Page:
Corpse-paths and Chorographers: Can Deep Maps be Digital?

Corpse-paths and Chorographers: Can Deep Maps be Digital?

Location: DH Active Learning Space, Food Science Building 4.58
Date: Wednesday, November 1st, 2017
Time: 12pm (presentations last ~45mins, followed by discussion)


British antiquarian chorographers of the Elizabethan period and the decades which followed, such as John Leland, William Camden and William Stukeley, have long held a key – yet somewhat ambiguous – place in the history of landscape studies and, more recently, the spatial humanities. Their close observations of historical, topographical and geological phenomena, often informed by personal sensory experience and perambulation through the landscape, opened windows on the world which could be shared with (relatively) wide audiences in print, fostered a muscular brand of nationalism, and developed a newly-critical template for recording and discussing place. Their voices are still heard in some parts of the humanities; for example contemporary scholars have highlighted their role as antecedents of the phenomenological archaeology which became popular (but controversial) in the 1990s. Phenomenologists however are not the only humanists to have engaged with chorographic ideas. Historians, literary scholars and curators who have engaged with so-called “deep mapping” have done so implicitly, often in response to the limitations of conventional Geographical Information Systems (GIS) in historical, archaeological and literary research. This talk will consider whether the chorographic template can indeed help us to transcend the limitations of GIS in the (digital) humanities – and whether it can be usefully allied with spatial technology in the formation of a “deep map”.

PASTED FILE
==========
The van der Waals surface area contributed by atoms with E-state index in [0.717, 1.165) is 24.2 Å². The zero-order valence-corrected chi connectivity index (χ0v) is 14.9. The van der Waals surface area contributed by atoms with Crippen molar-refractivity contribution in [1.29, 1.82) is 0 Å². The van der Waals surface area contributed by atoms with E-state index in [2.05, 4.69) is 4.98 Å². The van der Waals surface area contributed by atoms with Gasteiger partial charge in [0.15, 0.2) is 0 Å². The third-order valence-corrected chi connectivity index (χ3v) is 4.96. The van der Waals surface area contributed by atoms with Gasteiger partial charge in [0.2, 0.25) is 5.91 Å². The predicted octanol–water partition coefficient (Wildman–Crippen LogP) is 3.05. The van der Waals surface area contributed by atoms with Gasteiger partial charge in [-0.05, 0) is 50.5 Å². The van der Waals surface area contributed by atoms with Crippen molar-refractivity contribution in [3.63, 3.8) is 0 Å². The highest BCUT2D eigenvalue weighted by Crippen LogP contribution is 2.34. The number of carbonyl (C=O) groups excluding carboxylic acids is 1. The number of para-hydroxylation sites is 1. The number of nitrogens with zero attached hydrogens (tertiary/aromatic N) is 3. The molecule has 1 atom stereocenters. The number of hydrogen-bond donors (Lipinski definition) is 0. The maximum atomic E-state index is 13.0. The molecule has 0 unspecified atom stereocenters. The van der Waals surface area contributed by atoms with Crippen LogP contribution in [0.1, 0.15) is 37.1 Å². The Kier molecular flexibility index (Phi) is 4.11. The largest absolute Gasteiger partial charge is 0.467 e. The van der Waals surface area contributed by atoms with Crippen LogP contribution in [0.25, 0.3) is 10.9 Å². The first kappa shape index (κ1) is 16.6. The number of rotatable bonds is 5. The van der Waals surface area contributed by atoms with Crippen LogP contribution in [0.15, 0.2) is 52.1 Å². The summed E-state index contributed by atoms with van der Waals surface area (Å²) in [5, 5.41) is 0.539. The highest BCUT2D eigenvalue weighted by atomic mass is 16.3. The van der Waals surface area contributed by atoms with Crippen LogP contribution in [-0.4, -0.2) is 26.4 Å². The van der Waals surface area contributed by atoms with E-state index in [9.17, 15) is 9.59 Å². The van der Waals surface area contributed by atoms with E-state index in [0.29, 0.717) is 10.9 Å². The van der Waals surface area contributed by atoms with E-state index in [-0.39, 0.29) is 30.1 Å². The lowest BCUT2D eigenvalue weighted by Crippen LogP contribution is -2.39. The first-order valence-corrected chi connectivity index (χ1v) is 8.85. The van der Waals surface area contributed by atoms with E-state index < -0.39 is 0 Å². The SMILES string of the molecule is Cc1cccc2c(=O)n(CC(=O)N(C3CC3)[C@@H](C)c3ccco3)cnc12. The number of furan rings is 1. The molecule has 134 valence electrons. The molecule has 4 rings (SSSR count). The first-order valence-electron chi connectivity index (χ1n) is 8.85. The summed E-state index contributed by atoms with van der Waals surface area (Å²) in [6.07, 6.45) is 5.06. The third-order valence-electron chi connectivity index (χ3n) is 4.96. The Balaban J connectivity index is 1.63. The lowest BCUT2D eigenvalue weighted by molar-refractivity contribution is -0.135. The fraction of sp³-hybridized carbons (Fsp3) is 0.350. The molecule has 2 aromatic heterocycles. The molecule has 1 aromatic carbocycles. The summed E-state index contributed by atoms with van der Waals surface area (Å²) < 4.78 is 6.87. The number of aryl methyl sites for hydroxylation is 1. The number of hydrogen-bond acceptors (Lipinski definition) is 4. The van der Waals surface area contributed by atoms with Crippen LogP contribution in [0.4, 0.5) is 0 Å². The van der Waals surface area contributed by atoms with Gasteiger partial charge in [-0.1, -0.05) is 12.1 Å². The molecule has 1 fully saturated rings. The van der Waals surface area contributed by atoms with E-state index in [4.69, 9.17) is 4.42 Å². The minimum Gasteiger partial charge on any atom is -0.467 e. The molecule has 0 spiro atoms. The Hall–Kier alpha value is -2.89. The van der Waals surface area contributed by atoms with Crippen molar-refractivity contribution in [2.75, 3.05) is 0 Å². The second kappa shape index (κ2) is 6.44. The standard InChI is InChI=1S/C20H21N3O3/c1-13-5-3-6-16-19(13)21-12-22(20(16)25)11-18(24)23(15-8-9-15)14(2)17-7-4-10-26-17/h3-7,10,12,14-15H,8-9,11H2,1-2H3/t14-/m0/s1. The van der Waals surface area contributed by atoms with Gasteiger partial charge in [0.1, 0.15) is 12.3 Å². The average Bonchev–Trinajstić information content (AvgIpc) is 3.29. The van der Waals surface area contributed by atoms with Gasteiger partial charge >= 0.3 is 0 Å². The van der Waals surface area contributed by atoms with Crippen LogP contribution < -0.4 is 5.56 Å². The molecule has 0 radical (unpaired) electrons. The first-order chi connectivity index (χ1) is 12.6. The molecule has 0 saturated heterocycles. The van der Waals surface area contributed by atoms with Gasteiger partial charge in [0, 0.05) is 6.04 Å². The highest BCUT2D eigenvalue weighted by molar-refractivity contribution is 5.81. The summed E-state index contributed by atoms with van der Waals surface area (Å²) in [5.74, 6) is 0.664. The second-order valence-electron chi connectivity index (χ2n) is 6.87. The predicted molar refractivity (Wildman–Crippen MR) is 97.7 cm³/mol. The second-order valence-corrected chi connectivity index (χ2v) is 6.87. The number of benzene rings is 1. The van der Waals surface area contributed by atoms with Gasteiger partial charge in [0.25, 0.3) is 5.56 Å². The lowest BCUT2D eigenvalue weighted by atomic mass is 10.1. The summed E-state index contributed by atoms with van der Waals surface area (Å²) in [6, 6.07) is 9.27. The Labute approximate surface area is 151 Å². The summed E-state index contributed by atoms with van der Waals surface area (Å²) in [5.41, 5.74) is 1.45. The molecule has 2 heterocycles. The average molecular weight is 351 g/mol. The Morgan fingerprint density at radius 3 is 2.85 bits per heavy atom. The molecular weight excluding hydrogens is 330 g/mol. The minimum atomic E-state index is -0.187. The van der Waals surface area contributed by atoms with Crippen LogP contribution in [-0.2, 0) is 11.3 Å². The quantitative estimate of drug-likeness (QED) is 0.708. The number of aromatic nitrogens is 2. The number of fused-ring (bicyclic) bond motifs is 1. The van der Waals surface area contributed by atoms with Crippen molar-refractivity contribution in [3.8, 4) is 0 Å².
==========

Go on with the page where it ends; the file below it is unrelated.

About the Speaker

Stuart Dunn is Senior Lecturer in Digital Humanities at King’s. He started out as an archaeologist, with interests in the history of cartography, digital approaches to landscape studies, and spatial humanities. He currently works on projects in spatial narrative theory, critical GIS, Cypriot cultural heritage, and the archaeology of mobility. Stuart gained an interdisciplinary PhD on Aegean Bronze Age dating methods and palaeovolcanology from the University of Durham in 2002, conducting fieldwork in Melos, Crete and Santorini. In 2006 he became a Research Associate at the Arts and Humanities e-Science Support Centre, having previously worked at the AHRC, after which he became a Lecturer in the Department of Digital Humanities. He is also a Visiting Scholar in Stanford University’s Center for Spatial and Textual Analysis’s Spatial History project. Stuart welcomes enquiries about the supervision of PhD projects in any of the areas above. You can find his blog at